“The Marrok wants to find out who turned Veruca and your friend Oz. Rogues are not tolerated, especially not on a Hellmouth. No packs are allowed on a Hellmouth.”
The Slayer scoffed. “Can’t imagine why.”
“This rogue might be trying to create a pack for himself,” Charles went on, disregarding Buffy’s aside. “That can’t be allowed.”
“Uh, and what’ll you do with this rogue?”
Curiously, the Slayer’s shoulders had curled in. She’d lost much of the confident swagger she’d had only moments before.
“Kill him, probably. Rogues can’t usually be reasoned with or rehabilitated.”
“I was afraid you’d say that.”
“I’m Sage, by the way,” the female werewolf said as she placed the shopping bags on the bed.
“Um, Oz. But you already know that.”
“That I do,” she said with a smile. “Now you’ve got the look of a man too embarrassed to get dressed around a pretty lady—“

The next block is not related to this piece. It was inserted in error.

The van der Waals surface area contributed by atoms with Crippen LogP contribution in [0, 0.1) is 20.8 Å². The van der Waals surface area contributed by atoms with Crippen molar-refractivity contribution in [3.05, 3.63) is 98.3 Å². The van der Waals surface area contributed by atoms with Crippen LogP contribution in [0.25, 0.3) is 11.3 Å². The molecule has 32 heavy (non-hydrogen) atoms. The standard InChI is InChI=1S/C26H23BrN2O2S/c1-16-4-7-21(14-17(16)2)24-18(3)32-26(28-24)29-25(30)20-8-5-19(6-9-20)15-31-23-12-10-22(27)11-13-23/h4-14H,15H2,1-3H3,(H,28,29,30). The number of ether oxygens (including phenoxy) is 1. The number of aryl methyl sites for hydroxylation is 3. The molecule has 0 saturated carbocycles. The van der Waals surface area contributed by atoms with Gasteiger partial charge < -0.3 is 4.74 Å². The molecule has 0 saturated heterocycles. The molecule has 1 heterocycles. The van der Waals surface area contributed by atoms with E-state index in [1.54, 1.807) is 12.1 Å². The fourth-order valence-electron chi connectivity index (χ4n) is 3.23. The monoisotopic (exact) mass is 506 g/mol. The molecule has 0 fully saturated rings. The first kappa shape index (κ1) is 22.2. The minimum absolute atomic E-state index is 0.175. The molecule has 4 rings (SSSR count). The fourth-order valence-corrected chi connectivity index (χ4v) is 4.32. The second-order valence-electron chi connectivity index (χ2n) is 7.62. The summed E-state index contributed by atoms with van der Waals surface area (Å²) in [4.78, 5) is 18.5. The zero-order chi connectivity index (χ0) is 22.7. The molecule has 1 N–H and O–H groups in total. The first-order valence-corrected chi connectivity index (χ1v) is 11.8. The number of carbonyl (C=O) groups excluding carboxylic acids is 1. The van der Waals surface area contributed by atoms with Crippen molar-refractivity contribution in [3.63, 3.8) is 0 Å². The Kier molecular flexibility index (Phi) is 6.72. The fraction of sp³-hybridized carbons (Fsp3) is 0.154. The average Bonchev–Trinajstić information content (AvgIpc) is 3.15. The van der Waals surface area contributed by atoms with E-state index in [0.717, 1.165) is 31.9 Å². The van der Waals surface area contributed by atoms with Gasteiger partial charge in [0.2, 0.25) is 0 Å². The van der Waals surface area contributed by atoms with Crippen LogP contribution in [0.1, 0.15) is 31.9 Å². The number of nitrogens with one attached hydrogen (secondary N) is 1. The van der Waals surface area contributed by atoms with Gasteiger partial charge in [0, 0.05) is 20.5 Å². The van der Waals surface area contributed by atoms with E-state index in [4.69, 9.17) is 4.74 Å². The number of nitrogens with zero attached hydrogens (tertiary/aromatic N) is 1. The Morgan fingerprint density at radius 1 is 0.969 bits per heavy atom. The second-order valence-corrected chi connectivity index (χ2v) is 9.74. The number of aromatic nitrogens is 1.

“A beautiful lady.”
Sage lit up with pure pleasure. “Oh I do hope we keep you.”
Oz’s answering smile dimmed a little. “Me, too.”
“Well if not Aspen Creek then maybe the Columbia Basin Pack,” Sage said as she made her way to the door.
“Columbia Basin Pack?”
“In Tri-Cities, Washington. Their alpha’s a good man.” Her eyes went soft when Oz didn’t respond. Instead, his eyes had drifted to the floor. “You get dressed and I’ll wait outside, alright darling? You’ve gotta meeting with the Marrok.”
Chapter 2: Avoid Left Turns
Charles and Buffy have more words.
They were sitting in the Student Lounge – the Slayer curled up in the corner of a sofa that had seen better days and Charles dwarfed by a great chair that could have only been made in Southern California. "Former art project installation," she'd said when he'd eyed it warily. "Rumor has it that half the football team crammed themselves into it while it was still in the quad. I personally saw the entire lacrosse team and four cheerleaders sit in it once. The term 'sit' being used loosely."